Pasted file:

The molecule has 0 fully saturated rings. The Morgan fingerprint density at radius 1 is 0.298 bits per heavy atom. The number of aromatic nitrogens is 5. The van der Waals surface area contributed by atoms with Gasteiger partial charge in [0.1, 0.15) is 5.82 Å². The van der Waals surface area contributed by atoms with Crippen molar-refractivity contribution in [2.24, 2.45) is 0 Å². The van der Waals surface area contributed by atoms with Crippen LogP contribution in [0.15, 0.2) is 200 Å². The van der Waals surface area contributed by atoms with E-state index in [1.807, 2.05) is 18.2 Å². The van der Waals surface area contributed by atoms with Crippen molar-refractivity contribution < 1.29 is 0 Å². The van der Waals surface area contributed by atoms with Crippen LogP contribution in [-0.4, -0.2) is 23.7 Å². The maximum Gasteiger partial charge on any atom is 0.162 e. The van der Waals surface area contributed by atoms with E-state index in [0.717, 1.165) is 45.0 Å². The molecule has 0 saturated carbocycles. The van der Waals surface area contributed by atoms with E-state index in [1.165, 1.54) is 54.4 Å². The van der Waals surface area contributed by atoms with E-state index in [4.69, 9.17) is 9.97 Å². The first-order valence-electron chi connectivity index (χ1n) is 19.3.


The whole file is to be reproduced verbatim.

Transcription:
The molecule has 0 fully saturated rings. The Morgan fingerprint density at radius 1 is 0.298 bits per heavy atom. The number of aromatic nitrogens is 5. The van der Waals surface area contributed by atoms with Gasteiger partial charge in [0.1, 0.15) is 5.82 Å². The van der Waals surface area contributed by atoms with Crippen molar-refractivity contribution in [2.24, 2.45) is 0 Å². The van der Waals surface area contributed by atoms with Crippen LogP contribution in [0.15, 0.2) is 200 Å². The van der Waals surface area contributed by atoms with E-state index in [1.807, 2.05) is 18.2 Å². The van der Waals surface area contributed by atoms with Crippen molar-refractivity contribution < 1.29 is 0 Å². The van der Waals surface area contributed by atoms with Crippen LogP contribution in [-0.4, -0.2) is 23.7 Å². The maximum Gasteiger partial charge on any atom is 0.162 e. The van der Waals surface area contributed by atoms with E-state index in [0.717, 1.165) is 45.0 Å². The molecule has 0 saturated carbocycles. The van der Waals surface area contributed by atoms with E-state index in [1.165, 1.54) is 54.4 Å². The van der Waals surface area contributed by atoms with E-state index in [4.69, 9.17) is 9.97 Å². The first-order valence-electron chi connectivity index (χ1n) is 19.3.